Rental Car Do’s and Don’t’s
As someone who rents a car several times a year, I have found through trial and error that there are certain things I can do that will save me money -- in some cases, a lot of money; and certain mistakes that have cost me nearly as much.
• Do: Use travel websites
Rental car companies don’t like sites like Orbitz and Expedia, because they are the "court of last resort" to get cars out of the lot. For the same reason, they are great places to do some easy comparison shopping. Invariably, these sites offer better deals than the rental car sites themselves. There are also dedicated rental-car price-comparison sites like Carrentals.com and Vroomvroomvroom.com.
• Don’t: Wait until your destination to rent a car
A few times, I forgot to book a car rental and discovered the hard way that the price of on-site rentals skyrockets. That said,
• Do: Bargain with the on-site agents
Where there are several rental car agencies in one place, such as airports, I’ve found it’s possible to pit one rental car agency against another. It takes some time, and you’re tired. But it’s more than worth it to scurry between one desk and another. Don’t be afraid to tell an agent about an offer from a competitor. If there are cars sitting in the lot, you still have the upper hand.
• Don’t: Book a large-sized car
Often, an agent will offer an upgrade for little or even no money. I, say, you have ordered a compact car and there are several more mid-sized cars sitting in the lot, the agent will want to move those cars.
• Do: Research what insurance various credit cards offer
If you have a gold card, chances are that the insurance coverage will be much greater than a regular Visa or Mastercard. Amex usually offers the best insurance overall.
• Do: Use every available discount
If you’re a member of AAA, or AARP or work for a large corporation, make sure you research whether the organization offers a discount. Use the code offered when booking the car.
• Don’t: Buy more insurance than you need
This is always a hard one to figure out. As someone who does not own a car, I have to book insurance each time I rent a car. I’ve tried to research exactly how much insurance I would need in case of an accident in which I was at fault. Unfortunately, I’ve found through hard experience that the daily insurance can be as much as -- or even more than -- the cost of the rental car itself. You will need collision-and-damage waiver insurance.
• Do: Use a credit card
A credit card usually offers some form of insurance (see above). But a credit card offers another advantage: If you believe that the car rental agency has overcharged you or you discover hidden fees, you can contest the charge. This is much more difficult to do, if not impossible, once you’ve paid cash.
• Don’t: Neglect adding a rider to your car insurance for another vehicle
If you rent cars frequently, the cost of such a rider will more than make for itself very quickly.
• Don’t: Ask for extra options
These days, every standard vehicle has pretty much what you need. It’s highly unusual, for example, for a late-model car not to have a DVD player. If, however, you want Sirius radio, you’ll have to pay for it. Ask yourself: Is it really that important to be able to listen to Howard Stern when I can plug in a DVD or listen to the radio? Ditto for GPS. While it’s nice to have, is it really worth so much more than consulting a map -- which also helps orient you.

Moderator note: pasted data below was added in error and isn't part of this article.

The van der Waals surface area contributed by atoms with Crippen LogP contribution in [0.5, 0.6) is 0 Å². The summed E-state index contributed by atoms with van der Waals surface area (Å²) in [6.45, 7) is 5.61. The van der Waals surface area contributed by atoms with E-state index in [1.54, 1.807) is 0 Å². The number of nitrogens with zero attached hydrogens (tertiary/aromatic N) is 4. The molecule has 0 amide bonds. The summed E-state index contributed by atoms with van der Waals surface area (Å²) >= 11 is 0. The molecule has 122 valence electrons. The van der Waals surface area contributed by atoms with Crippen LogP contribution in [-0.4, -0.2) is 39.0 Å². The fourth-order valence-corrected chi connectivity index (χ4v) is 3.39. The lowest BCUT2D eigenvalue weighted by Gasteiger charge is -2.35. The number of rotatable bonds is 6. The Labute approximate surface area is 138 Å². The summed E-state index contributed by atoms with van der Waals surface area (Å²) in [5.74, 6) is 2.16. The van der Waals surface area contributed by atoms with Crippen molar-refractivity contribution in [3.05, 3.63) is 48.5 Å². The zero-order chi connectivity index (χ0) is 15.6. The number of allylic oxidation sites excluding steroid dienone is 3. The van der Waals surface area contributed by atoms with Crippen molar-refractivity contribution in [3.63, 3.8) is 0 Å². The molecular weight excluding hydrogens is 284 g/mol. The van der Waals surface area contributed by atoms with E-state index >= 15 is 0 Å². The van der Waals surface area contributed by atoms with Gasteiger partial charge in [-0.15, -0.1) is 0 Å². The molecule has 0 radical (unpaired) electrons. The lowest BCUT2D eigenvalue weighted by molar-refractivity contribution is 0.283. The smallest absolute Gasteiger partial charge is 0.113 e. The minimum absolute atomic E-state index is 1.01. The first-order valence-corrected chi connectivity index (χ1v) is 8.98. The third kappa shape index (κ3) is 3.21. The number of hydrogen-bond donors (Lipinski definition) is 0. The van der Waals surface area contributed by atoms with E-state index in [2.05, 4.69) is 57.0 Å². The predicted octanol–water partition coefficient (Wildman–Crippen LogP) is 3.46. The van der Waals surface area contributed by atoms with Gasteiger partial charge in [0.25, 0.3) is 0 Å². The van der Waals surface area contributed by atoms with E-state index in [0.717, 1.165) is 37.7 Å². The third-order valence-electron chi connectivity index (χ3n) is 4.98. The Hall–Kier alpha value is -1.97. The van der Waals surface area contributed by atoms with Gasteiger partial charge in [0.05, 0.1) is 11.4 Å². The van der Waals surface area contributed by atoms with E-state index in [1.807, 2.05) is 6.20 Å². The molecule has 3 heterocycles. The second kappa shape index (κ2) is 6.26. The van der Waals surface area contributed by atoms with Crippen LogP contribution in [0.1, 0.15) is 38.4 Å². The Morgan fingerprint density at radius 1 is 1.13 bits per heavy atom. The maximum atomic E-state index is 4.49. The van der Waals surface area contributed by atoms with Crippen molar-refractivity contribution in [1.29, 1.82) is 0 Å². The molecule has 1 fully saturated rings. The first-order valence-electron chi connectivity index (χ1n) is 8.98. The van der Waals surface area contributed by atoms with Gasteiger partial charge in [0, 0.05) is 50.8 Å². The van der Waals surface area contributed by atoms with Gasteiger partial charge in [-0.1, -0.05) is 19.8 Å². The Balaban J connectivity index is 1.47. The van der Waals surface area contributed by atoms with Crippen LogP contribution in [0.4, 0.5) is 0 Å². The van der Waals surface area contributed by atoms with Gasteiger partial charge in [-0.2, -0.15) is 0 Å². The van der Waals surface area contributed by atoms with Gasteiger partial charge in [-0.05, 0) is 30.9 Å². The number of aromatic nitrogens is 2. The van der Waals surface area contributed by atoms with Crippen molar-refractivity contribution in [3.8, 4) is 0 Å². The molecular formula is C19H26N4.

• Do: Be flexible in your dates
In the summer, the cost for renting a car for the weekend in New York City skyrockets, because so many carless New Yorkers rent cars to get out of town to the Hamptons or Fire Island. If you’re going to Florida, on the other hand, summers are far cheaper than the "R" months.
• Do: Consider whether you’ll really need the car once you’ve arrived
While driving from the airport to Midtown Manhattan or Miami’s South Beach is fast and convenient, once you get there, parking will be a nightmare. Check out alternative ways to get to your destination, such as van services or public transportation. If you’re traveling with a few other people, a taxi won’t be that expensive once you’ve split the cost. That goes for sharing taxi costs to and from your hotel as well. If you’re going to a big party weekend, often the event producer provides buses to local hotels.
• Don’t: Sign a "return empty" agreement
Car rental companies always make money from this, because, let’s face it, no one returns a car completely empty. If, on the other hand, you agree to return with a full tank, you can fill up several miles from the airport and it will still show up as "full" on the gas meter.
• Do: Give a liberal arrive time
If your flight is at 6 p.m., don’t put down "5 p.m." or even "5:30 p.m." as your arrival time. Unless you’re crossing over into another 24-hour billing cycle, give your return time as "7 p.m." just to give yourself some wiggle room in case you’re running late in case you’ve missed your flight.
• Don’t: Book at an off-site airport rental agency
Even if it’s a few dollars more over the life of the rental, it’s more than worth it not to have to hassle with a special van to pick you up or drop you off. I’ve used local cheap off-site rental agencies in cities like Miami, and have found them to be in such out-of-the-way places that you end up wasting time and sweating making my flight trying to find them. And often the pick-up vans arrive sporadically, they’re hard to find, it’s hard for them to find you, and they can be otherwise unreliable.
• Do: Make sure there’s no extra charge a separate drop-off location
Most car rental agencies offer no extra charge for dropping a car within a distinct geographic area, such as Metropolitan New York or South Florida. But some do. Make sure you are aware of any extra fees if you are dropping off at a location different from the one where you picking up the car.